Will You Be First? A Law Firm Marketing Lesson In Taking Risk and NEVER Accepting "No"

Have you ever been the first person to accomplish something new?

Earlier this month we heard about the passing of Roger Bannister, famous for being the first athlete to run the “sub-Four Minute Mile” in 1954. After Bannister’s success, other athletes also achieved this feat.

Bannister was the first. He showed the world what was possible, encouraging others to match his result.

“Impossible 4-Minute Mile”

But before Bannister, nobody had run a mile in under four minutes. It was believed to be impossible, as Wikipedia explains:

The claim that a four-minute mile was once thought to be impossible by “informed” observers was and is a widely propagated myth created by sportswriters and debunked by Bannister himself in his memoir, The Four Minute Mile (1955).

So if Roger Bannister had told his friends that he was going to run a mile in under four minutes, they would have scoffed at the idea.

“Impossible,” said the informed observers.

Impossible until it happened.

“Impossible” Law Firm Marketing

I too was the first to achieve something. It wasn’t thought possible until I proved otherwise. And it wasn’t as complicated as running a four-minute mile.

I understand that I was the first business owner in the US to have a fridge magnet attached to the front of the phone book and yellow pages.

Here’s the story.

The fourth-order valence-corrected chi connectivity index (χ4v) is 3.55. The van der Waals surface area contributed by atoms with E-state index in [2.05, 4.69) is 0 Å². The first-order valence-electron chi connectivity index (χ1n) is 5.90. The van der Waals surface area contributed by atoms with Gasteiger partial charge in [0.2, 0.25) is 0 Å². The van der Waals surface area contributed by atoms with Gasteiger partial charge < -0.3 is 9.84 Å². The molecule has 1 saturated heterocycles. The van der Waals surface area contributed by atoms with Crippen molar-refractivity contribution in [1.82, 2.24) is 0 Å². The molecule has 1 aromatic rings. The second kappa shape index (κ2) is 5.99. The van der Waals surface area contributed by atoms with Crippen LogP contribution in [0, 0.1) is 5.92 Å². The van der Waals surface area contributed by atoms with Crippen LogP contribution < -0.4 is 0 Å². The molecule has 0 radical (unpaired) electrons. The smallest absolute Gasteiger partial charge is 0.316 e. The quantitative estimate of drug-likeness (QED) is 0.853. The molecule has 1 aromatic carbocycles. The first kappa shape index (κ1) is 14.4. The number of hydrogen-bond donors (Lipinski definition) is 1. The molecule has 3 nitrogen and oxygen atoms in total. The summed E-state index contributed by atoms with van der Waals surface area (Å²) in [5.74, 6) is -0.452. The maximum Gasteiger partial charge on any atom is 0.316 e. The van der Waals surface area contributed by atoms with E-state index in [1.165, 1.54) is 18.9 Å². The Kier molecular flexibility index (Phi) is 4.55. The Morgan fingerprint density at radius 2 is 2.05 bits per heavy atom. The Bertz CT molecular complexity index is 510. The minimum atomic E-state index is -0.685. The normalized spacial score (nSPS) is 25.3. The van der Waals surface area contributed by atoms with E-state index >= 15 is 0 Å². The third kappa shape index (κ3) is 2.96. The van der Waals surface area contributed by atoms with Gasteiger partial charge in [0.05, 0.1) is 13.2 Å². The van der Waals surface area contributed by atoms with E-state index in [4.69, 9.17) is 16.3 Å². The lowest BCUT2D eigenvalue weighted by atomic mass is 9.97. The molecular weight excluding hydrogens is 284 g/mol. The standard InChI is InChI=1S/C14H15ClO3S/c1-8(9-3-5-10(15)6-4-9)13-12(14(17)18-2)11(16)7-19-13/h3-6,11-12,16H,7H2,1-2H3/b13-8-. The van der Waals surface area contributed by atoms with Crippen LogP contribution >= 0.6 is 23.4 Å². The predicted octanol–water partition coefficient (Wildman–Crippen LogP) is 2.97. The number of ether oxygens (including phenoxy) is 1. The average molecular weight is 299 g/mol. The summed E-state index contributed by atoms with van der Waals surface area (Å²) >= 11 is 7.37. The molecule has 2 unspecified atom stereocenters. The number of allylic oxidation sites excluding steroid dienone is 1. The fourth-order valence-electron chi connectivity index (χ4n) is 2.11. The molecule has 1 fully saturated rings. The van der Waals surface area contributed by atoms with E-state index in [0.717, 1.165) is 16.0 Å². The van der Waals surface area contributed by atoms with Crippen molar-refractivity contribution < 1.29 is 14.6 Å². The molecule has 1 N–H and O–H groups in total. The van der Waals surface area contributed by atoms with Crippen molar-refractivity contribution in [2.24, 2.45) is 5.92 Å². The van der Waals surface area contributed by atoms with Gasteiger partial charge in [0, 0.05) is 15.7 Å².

I started sending out fridge magnets to my clients around 1997, when I saw the advantage of their long shelf life. A flier or business card might well get tossed in the garbage, but a fridge magnet is usually kept and stuck on a refrigerator.

And I’d been running ads in the Yellow Pages, just like the other law firms.

What I noticed was that the front of each delivered phone book had something attached that was basically pointless. Ma Bell was persuading businesses to pay for an advertising sticky note to be attached to the cover, and they were charging good money for this exercise in futility.

A post-it note on the front of the phone book was not really going to generate any extra business besides what the ad inside the book would generate.

Of course my Yellow Pages rep offered me the sticky note, but I wasn’t interested.

Asking For The “Impossible”

I said, “If I can put my fridge magnet on the front cover instead, I’ll take it.”

Of course, my rep said that it was impossible. It had never been done before.

“Please ask your superiors,” was my response.

Well guess what?

My ad rep’s superiors couldn’t come up with a reason why I couldn’t have my fridge magnet on the front cover of the phone book. It just had to be a thinner magnet than the ones I’d already been buying.

So in 2000, if I remember correctly, my law practice was the first business in the country to advertise with fridge magnets on the cover of the phone book. That was in addition to my ads in the book itself.

Now, this exercise wasn’t cheap, let me tell you!

I paid $200,000 just for my magnets to go to 400,000 in Raleigh, NC. That’s not counting the other satellite towns and markets.

And to put that in context, at the height of my advertising with Yellow Pages, I was spending $600,000 a year! But it wasn’t money wasted. I always tracked our results via dedicated tracking phone numbers. The $600k was worth it for all the cases it brought in.

But the outrageous results were from the fridge magnets.

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All Over Town

Our fridge magnets were on the front cover of the phone book that went to every home and business in the Raleigh area. And they all put up my fridge magnet.